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Thread: Online Store - Please give feedback

  1. #1
    Join Date
    May 2004

    Online Store - Please give feedback

    I would like to have some positive and/or negative feedback about our online store. I am the creator of progroom.com. I own it as well. I would very much like criticism rather good or bad. Let me know what you like and your dislikes about this site. I would very much appreciate it.

    ProGroom Pet Supplies

    Thanks you guys,
    Ms Kitti

  2. #2
    Join Date
    Jan 2004
    since someone is going to mention it, i might as well.... its not valid xhtml
    and i would ditch the tables if possible and do it in css, or at least get rid of the table within a table within a table thing....im sure more people will have more to add to help you

  3. #3
    Join Date
    May 2004

    tables or css in a webpage

    Thanks for your true thought akadis. As I was browsing through websites on the subject of "tables or css", I found an article that was very interesting in whether to use css or tables.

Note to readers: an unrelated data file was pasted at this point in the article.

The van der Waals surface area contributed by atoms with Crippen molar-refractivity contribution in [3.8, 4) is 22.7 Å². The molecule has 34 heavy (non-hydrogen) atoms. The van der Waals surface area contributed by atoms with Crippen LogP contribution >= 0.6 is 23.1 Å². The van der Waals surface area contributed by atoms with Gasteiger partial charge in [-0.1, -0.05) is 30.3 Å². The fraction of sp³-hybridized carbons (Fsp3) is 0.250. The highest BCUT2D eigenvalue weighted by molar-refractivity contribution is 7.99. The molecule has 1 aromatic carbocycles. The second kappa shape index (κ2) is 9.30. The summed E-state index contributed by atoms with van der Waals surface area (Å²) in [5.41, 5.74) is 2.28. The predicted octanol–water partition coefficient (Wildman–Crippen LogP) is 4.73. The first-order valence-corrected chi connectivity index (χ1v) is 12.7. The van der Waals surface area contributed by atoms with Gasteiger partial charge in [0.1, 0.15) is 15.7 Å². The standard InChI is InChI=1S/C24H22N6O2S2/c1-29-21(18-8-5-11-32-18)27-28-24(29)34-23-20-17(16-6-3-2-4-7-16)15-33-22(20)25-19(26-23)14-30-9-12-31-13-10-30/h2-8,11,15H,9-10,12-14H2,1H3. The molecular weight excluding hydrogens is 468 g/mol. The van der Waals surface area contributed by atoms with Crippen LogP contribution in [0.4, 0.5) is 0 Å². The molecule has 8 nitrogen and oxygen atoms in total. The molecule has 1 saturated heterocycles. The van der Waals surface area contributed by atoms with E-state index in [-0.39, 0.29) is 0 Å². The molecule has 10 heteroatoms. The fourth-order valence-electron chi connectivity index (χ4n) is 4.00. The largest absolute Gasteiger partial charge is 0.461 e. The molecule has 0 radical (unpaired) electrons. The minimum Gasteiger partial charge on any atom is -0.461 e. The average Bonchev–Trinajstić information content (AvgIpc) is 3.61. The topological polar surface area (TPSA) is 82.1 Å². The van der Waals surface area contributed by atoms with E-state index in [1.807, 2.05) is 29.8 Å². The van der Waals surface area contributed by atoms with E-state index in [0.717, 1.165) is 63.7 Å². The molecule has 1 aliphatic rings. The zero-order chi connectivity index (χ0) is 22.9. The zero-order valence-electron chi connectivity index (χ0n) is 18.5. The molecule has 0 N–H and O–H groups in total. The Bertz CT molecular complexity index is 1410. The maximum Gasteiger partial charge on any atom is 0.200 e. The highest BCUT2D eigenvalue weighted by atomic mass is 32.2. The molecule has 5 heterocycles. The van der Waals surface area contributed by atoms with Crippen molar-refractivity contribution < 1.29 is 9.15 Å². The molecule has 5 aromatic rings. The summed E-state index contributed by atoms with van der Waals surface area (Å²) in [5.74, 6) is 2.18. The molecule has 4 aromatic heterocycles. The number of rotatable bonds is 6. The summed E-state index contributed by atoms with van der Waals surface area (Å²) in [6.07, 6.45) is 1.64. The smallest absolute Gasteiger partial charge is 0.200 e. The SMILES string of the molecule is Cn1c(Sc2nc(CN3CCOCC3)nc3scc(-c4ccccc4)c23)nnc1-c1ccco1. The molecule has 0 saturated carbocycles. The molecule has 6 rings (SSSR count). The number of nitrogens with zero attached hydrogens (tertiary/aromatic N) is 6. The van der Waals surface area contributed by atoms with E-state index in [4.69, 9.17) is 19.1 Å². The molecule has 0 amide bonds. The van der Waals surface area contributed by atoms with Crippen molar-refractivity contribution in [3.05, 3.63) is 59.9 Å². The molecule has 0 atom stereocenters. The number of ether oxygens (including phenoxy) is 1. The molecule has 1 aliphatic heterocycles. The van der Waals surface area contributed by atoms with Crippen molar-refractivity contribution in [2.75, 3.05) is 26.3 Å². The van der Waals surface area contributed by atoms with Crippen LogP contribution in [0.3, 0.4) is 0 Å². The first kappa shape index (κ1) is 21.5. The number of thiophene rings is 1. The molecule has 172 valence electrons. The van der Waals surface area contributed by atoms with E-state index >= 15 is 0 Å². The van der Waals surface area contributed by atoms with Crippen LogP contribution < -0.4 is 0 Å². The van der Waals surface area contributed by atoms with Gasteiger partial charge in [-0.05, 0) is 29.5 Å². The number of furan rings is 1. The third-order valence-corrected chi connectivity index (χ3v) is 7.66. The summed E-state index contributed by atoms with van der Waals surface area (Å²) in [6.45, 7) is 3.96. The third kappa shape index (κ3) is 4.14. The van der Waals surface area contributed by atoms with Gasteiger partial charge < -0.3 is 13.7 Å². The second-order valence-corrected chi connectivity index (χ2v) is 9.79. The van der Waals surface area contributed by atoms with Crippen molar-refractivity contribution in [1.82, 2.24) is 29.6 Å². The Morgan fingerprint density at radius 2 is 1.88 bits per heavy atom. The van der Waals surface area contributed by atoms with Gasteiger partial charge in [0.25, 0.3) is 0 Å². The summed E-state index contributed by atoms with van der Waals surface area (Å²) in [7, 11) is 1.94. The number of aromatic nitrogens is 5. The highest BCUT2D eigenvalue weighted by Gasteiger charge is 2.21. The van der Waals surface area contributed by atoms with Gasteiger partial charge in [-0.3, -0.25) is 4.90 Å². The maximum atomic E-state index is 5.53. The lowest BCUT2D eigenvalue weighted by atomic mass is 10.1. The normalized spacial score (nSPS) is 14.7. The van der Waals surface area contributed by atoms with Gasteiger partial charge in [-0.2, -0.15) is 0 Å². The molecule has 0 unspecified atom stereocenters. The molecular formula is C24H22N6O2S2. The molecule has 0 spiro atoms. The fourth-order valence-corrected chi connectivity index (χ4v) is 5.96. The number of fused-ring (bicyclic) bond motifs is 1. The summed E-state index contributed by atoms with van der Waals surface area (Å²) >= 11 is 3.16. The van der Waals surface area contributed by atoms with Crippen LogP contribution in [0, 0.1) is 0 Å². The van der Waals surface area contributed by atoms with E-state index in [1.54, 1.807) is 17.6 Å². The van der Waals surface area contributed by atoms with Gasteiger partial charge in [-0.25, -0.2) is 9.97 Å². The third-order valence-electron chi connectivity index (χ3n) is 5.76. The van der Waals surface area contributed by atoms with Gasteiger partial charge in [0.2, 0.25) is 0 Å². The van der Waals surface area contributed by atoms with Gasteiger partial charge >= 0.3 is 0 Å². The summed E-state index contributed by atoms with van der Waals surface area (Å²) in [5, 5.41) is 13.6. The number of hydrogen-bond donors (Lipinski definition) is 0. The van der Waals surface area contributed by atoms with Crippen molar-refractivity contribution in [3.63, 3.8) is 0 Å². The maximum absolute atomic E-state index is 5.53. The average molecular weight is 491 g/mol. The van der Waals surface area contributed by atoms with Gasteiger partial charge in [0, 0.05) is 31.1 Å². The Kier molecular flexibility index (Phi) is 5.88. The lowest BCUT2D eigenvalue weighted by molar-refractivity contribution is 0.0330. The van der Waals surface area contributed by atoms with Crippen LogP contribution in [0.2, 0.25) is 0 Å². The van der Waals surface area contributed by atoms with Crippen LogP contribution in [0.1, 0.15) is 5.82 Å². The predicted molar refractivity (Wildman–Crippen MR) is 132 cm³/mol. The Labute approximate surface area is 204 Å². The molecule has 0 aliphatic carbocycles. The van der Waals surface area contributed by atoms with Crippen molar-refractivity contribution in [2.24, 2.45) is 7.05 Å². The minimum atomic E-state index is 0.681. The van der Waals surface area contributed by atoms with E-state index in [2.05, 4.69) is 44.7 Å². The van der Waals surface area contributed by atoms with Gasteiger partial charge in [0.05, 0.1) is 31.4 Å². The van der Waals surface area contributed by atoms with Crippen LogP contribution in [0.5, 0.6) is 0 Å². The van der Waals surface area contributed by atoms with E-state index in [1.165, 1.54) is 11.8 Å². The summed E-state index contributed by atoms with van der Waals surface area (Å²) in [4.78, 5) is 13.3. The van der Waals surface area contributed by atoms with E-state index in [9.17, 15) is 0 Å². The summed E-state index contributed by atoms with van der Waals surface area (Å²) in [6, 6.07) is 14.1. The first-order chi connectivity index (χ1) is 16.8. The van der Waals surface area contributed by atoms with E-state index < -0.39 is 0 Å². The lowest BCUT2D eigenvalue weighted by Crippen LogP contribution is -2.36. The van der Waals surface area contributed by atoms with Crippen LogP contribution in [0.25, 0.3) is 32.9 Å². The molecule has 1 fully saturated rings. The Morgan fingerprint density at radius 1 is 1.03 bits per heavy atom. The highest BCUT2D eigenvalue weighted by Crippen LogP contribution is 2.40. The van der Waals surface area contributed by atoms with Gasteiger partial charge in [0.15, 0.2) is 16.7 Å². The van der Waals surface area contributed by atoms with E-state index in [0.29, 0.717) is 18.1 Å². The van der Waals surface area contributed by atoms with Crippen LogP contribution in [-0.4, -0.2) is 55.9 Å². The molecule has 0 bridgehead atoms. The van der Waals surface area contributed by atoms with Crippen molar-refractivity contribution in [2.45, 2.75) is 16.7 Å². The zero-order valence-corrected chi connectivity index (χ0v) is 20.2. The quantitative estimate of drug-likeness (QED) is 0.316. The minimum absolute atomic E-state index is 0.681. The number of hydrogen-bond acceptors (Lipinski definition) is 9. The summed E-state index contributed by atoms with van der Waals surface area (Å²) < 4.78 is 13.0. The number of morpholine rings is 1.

Although I would love to make the switch to CSS layout instead of tables, there are too many issues involved to make it successful.

    First there is the maintenance problem. Secondly, most new browsers still just don't have it right. I applaud the Web Standards Project for their effort in getting people to upgrade, but it's not enough. IE 5 renders pages differently than IE 6, and it's a whole different matter with Netscape 6.2 and Opera 6. With CSS layout, the browsers all have their quirks that you need to hack through. Same goes for writing compatible DHTML for multiple browsers. With tables, every browser since Mosaic can pretty much get the layout just right. That's a big plus for usability and layout design. But it's a tradeoff since it hinders the accessibility for non-visual and older browsers.

    A big issue is to determine the site's audience. For government, education, or non-profits, the percentage of Netscape 4.x users is much higher. Many government agencies have standardized on Netscape 4, so your designs must work perfectly for them. Even if your client's CEO uses Netscape 3, they will want the design that matched your comps on their monitor not a column-less list of content.

    For internal or controlled-audience sites that you has a CMS system or knowledgable people to maintain it, go for all CSS positioning. But for the mass-internet audience, it's probably best to stick with CSS for the fonts and leave positioning to the tables.

    ...for now.


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